Interesting, but the current product range is too limited: four “only 3000K” COBs and two small 3030 mid power emitters at 0.2 and 1W rating.

 

The Light Innocent I am

Deleting a post and redoing it causes the forum thread answer notifications to become invalid. Thus, if you need to change your just published post, edit it. Thanks.

Please avoid quoting lenghty posts, namely with nested quotes. Trim the quote down to the essential. Helps with forum neatness and legibility. Thanks.

Jack Kellar
Jack Kellar's picture
Offline
Last seen: 2 hours 39 min ago
Joined: 03/09/2014 - 14:21
Posts: 1911
Location: Throwing bolts at anomalies

xevious wrote:
Depends upon the application. In some cases, warm white works best while in others a neutral white is preferable. While I enjoy warm white, too warm and dark orange-like is too much. My preference is a lower temp neutral white, like about 3500~4000k.

Haven’t tried anything below 3000K, so I wouldn’t know exactly, but yeah, I’m not a fan of the tint of candlelight. “Incandescent bulb” (coincidentally 3000K-ish) is as warm as I can appreciate.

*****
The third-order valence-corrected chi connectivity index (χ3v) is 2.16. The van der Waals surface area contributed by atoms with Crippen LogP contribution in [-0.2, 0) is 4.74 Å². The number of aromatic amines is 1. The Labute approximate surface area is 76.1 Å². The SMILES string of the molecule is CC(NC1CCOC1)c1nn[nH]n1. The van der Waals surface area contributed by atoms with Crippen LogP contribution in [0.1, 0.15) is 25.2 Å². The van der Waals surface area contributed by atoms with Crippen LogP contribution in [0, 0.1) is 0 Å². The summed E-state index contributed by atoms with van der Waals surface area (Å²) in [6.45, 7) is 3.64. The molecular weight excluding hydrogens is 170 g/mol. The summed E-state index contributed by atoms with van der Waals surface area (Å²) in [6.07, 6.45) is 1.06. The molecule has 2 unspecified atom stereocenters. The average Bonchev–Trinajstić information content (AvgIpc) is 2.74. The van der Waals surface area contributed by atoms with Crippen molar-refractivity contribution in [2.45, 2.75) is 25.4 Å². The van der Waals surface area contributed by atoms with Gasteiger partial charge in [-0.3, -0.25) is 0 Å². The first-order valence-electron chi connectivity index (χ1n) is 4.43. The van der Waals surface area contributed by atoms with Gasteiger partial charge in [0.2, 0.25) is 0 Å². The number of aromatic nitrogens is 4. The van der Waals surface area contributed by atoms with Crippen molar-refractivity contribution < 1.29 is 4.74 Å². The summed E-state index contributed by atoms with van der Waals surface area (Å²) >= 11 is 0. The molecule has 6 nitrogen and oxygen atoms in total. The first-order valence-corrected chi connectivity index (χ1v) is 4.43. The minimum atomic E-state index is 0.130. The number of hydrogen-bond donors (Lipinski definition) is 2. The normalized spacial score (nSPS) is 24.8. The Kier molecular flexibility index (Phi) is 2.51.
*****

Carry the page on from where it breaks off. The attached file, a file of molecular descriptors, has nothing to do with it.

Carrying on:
xevious wrote:
It pains me when a company like JetBeam makes a great light and the only choice of emitter is cool white. Maybe that’s why there’s such a surplus of lights they released over 5 years ago.

Not just that, their cool white LEDs have a painful purple shift. I had a BA20 a few years back and the tint sucked.

WalkIntoTheLight
Offline
Last seen: 4 months 1 week ago
Joined: 12/05/2015 - 10:26
Posts: 2153
Location: Canada

Geuzzz wrote:

+ Less phosphor coating = more lumens = better selling muggle specs

That’s the most popular answer, though I’m not sure I buy that. Manufacturers, especially of cheap lights, lie about their specs all the time. So, they don’t really need to use cool white to claim high lumens.

Maybe cool white emitters are just cheaper to buy in mass.

Tally-ho
Tally-ho's picture
Offline
Last seen: 2 months 1 week ago
Joined: 07/23/2011 - 04:15